Ryder was waiting for them, tapping on his pup pad. His movements were tense and Chase had half a mind to ignore him when Ryder looked up and spotted him.

Curiosity got the best of him. "What are you looking at, Ryder, sir?"

The boy sighed and pushed off of the counter he had been leaning against and squatted down to Chase's level, the screen reflecting off of his eyes as he turned it to Chase.

"These are your stats from the stress test. Why don't you take a look?" Ryder sighed as Chase scrutinized the tablet. "Do you see anything? A pattern?"

Chase cocked his head as he took in the data, his heart rate had been normal enough, 150 bpms, what about his oxygen levels? Those were fine too. What was he missing?

"Nothing out of the ordinary, sir."

Ryder tapped one of the tabs marked, distance, and then history, and the window expanded, showing the length of each of his runs.

"You have taken the stress test three times, and each time you made it to the two-mile mark, and each time you couldn't push yourself past that."

"I am still working up to it," Chase said.

"All I'm saying is that the results are concerning. I can't feel good about you rescuing if your body can't handle it. I hate to say this, but you may need to prepare yourself for the possibility that you might never return to full active duty."

Chase wilted and his ears fell to their sides, "No. Ryder, I can do it. I will train harder, I can get back to where I was."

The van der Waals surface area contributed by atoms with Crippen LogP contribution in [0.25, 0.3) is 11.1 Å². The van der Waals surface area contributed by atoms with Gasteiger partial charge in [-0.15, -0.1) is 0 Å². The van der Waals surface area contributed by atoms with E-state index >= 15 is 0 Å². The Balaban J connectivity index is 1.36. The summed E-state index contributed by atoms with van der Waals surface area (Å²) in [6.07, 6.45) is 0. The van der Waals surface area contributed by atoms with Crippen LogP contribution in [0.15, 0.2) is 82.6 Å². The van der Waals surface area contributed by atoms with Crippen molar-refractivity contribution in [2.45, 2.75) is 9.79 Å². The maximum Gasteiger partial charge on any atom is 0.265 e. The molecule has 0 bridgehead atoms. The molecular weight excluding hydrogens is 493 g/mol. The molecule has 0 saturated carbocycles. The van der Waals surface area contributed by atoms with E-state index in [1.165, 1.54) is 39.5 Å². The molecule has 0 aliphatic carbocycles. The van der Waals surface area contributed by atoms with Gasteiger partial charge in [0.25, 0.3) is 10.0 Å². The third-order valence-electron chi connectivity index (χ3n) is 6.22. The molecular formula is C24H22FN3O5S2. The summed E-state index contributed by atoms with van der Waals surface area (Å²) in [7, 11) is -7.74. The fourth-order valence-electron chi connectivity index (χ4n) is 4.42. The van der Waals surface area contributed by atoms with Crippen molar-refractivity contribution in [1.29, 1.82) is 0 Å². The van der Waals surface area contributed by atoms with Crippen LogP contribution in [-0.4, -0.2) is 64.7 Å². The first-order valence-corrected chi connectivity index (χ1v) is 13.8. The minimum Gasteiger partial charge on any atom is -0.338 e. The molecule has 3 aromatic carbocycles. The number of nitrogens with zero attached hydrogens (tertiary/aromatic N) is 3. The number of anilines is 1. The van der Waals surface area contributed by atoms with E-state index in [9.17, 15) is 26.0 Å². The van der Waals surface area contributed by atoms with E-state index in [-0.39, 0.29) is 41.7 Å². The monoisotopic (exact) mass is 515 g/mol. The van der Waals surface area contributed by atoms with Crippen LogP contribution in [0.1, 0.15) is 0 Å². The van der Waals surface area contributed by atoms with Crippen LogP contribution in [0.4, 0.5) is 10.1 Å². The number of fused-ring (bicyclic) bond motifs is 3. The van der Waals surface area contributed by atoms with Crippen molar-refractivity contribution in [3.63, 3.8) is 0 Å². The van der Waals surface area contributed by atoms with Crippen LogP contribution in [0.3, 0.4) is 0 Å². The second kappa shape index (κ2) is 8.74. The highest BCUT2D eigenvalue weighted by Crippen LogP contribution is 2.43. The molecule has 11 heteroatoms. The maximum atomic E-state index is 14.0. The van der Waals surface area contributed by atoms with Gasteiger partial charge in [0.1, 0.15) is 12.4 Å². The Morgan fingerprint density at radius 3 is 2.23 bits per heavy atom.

Ryder hummed to himself, before looking Chase in the eyes. His stare was piercing as he scrutinized Chase.

"We will see. With your current performance levels, I will keep you on standby until your stats improve. Which reminds me, how did your therapy session go?"

Chase stood a little taller, he had an answer to that at least. "The hallucinations were a side effect to the medication, and they should go away once I stop taking it."

Ryder seemed to accept this answer and scratched Chase's head. "Well, that is good news. So he thinks you have processed everything enough to stop taking it?"

Chase gave him a tight nod and tried to ignore the twisting of his stomach. "The end is almost in sight, just need to push myself harder. Nothing I can't handle."

Sorry, Ryder, Dr. Edwards, but he knew what he needed to feel better. Not more medication, not more therapy or processing more emotions. The time for words was over and now it was up to him and the action he took. Just a little more, more pressure. More training and time and he would be back to normal. He tried to ignore the twisting of his stomach as doubts lingered in his mind. Not daring to think about what would happen if he was wrong.